Ask for the specific type of referrals you want
By Sandy Schussel
Sandy Schussel, LLC
"It seems like you've already got nearly as many clients as you can handle," I declared to Victoria, a CPA who had just started working with me. "So, how can I help you?"
"Well, the truth is, Sandy, that none of them has any money," she confided. Victoria is 27 years old and has managed to grow her practice to its current level by giving terrific service to small retailers, most of whom are as young as she and are either just starting out or within their first two years in business. These clients are often struggling and can barely afford basic accounting services.
Invariably, after working with her, Victoria’s satisfied clients recommend her to their budding-entrepreneur friends. While she is grateful for their loyalty, she is frustrated about starting work with still more struggling small-business owners. I explained to Victoria that you can't attract what you want into your life — clients or anything else—unless you have a clear picture of it that you can share with people.
"It's hard for you to make the kind of living you want on these small clients," I acknowledged, "but who do you want to take on as a client?"
Victoria thought for a moment and then replied. "Well, I do like to work with 'Mom and Pop' business owners, but I wish I could be working with some that are larger and more established."
"Then tell your clients that's who you're looking for," I challenged.
"Just like that?" she asked. "I don't know…"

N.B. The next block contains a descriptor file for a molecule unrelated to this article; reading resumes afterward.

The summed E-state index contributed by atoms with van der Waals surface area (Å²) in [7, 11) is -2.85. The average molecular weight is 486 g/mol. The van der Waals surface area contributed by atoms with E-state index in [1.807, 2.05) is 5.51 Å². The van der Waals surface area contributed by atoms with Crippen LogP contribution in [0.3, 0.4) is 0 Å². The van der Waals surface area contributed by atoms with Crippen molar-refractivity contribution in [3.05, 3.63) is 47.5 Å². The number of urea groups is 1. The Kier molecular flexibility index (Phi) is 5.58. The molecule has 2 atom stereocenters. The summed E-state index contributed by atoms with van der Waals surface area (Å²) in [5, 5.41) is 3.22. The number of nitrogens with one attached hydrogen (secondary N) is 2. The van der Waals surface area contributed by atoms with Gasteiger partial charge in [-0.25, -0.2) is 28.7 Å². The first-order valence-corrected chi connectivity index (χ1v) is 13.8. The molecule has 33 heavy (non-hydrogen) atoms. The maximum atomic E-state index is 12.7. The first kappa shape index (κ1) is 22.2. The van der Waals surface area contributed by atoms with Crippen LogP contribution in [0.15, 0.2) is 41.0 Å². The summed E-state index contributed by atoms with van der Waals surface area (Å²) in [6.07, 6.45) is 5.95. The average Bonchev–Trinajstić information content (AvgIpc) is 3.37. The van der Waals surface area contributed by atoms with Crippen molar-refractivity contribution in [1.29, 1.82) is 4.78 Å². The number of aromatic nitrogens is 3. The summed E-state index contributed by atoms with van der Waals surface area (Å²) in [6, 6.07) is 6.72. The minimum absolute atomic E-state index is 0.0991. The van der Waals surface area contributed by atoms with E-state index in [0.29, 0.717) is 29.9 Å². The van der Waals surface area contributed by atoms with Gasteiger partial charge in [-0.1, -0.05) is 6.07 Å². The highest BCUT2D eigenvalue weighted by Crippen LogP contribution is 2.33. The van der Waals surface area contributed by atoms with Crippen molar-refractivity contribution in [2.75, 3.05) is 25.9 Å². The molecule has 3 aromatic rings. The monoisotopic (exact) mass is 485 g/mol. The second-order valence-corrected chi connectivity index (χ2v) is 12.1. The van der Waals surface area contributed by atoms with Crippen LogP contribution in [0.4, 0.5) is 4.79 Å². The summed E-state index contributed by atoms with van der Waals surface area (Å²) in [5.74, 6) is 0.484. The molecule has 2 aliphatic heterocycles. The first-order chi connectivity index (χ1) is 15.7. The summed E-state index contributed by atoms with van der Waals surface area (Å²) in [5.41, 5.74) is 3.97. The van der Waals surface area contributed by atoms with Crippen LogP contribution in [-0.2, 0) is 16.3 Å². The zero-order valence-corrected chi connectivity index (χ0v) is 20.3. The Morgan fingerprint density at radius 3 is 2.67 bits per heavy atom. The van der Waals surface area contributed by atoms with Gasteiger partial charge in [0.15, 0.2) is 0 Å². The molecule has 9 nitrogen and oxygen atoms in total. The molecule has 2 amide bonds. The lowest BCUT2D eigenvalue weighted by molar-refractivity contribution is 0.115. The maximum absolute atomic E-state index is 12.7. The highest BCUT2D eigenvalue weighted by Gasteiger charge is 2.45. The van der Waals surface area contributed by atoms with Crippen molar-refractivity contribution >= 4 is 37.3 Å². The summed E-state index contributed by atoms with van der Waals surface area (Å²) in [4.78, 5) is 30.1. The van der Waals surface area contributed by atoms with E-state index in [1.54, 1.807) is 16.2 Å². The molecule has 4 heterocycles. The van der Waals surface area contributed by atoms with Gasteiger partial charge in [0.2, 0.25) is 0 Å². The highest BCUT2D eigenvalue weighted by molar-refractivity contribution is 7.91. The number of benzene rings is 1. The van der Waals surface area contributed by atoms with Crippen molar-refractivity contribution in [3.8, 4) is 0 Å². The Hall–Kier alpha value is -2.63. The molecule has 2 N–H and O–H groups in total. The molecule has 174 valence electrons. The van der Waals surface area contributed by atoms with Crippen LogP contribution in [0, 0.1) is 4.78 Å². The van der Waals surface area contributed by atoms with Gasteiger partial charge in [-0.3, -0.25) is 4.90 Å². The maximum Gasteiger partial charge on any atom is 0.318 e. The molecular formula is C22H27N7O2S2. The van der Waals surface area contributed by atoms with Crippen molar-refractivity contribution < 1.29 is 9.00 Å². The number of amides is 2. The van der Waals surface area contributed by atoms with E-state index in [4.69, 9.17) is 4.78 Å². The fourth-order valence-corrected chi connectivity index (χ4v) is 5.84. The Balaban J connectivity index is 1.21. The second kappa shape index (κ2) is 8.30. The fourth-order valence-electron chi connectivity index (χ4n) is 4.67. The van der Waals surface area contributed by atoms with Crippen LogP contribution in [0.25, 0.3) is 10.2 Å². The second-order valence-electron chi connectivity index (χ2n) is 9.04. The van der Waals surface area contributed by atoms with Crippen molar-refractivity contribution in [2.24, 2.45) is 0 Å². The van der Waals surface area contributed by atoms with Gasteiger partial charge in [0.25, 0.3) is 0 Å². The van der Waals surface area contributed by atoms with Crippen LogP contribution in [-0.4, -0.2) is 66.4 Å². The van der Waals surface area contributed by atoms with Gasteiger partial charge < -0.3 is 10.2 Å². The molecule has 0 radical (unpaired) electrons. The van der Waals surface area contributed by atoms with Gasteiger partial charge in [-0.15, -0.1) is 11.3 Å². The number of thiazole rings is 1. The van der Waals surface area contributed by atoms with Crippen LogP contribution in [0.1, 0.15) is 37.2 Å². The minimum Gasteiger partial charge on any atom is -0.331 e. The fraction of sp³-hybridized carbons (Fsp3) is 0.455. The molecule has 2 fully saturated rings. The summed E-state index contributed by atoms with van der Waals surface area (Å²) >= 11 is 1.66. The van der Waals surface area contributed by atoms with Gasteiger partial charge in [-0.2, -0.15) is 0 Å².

Two days later, Victoria called me. With excitement, she relayed a conversation she had with one of her small-business clients just the day before.
"I was finishing up paperwork with Tom, and he told me he had recommended me to a friend of his who had just opened a deli. So, I thanked him for the referral, but then I did what you told me to do. I said, 'Tom, you know I always appreciate your faith in me and will always take good care of anyone you recommend me to, but I do my best work with people who already have bigger, more established businesses.' Tom's wife, Marie, happened to be walking by while I was explaining this and said, 'Why don't we send her to see my uncle?’ Well, Marie's uncle owns a large, well-known furniture store the next town over. And, I have an appointment to see him next week!"
Victoria's accounts knew she wanted more clients, but they all thought she wanted more clients like them. Victoria learned that people don't know what you want until you tell them, and asking for what she wanted resulted in her landing exactly the kind of client she was hoping to reach.